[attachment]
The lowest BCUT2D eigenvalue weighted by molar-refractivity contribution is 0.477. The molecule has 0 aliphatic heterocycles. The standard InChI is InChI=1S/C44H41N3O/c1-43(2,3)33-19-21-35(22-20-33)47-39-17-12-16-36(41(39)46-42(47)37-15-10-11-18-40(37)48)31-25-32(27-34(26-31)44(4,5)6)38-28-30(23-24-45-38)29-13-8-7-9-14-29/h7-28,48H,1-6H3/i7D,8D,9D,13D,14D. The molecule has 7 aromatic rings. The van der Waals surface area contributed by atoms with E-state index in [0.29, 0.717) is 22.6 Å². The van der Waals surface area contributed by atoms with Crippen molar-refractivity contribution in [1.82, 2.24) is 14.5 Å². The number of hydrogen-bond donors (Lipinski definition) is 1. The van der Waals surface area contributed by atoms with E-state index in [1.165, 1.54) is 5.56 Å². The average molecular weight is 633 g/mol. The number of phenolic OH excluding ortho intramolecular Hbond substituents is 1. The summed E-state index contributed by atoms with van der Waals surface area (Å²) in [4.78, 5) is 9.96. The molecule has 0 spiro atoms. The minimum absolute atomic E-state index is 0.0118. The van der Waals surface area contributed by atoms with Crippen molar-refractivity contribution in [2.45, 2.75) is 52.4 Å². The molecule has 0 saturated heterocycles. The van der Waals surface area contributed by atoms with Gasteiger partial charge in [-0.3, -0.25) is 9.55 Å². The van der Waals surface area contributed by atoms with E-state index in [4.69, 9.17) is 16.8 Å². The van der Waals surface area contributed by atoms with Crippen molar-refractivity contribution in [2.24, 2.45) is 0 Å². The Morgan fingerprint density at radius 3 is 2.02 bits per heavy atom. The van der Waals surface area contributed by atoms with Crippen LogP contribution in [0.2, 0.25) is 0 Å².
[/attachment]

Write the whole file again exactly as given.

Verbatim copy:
The lowest BCUT2D eigenvalue weighted by molar-refractivity contribution is 0.477. The molecule has 0 aliphatic heterocycles. The standard InChI is InChI=1S/C44H41N3O/c1-43(2,3)33-19-21-35(22-20-33)47-39-17-12-16-36(41(39)46-42(47)37-15-10-11-18-40(37)48)31-25-32(27-34(26-31)44(4,5)6)38-28-30(23-24-45-38)29-13-8-7-9-14-29/h7-28,48H,1-6H3/i7D,8D,9D,13D,14D. The molecule has 7 aromatic rings. The van der Waals surface area contributed by atoms with E-state index in [0.29, 0.717) is 22.6 Å². The van der Waals surface area contributed by atoms with Crippen molar-refractivity contribution in [1.82, 2.24) is 14.5 Å². The number of hydrogen-bond donors (Lipinski definition) is 1. The van der Waals surface area contributed by atoms with E-state index in [1.165, 1.54) is 5.56 Å². The average molecular weight is 633 g/mol. The number of phenolic OH excluding ortho intramolecular Hbond substituents is 1. The summed E-state index contributed by atoms with van der Waals surface area (Å²) in [4.78, 5) is 9.96. The molecule has 0 spiro atoms. The minimum absolute atomic E-state index is 0.0118. The van der Waals surface area contributed by atoms with Crippen molar-refractivity contribution in [2.45, 2.75) is 52.4 Å². The molecule has 0 saturated heterocycles. The van der Waals surface area contributed by atoms with Gasteiger partial charge in [-0.3, -0.25) is 9.55 Å². The van der Waals surface area contributed by atoms with E-state index in [4.69, 9.17) is 16.8 Å². The van der Waals surface area contributed by atoms with Crippen molar-refractivity contribution in [2.24, 2.45) is 0 Å². The Morgan fingerprint density at radius 3 is 2.02 bits per heavy atom. The van der Waals surface area contributed by atoms with Crippen LogP contribution in [0.2, 0.25) is 0 Å².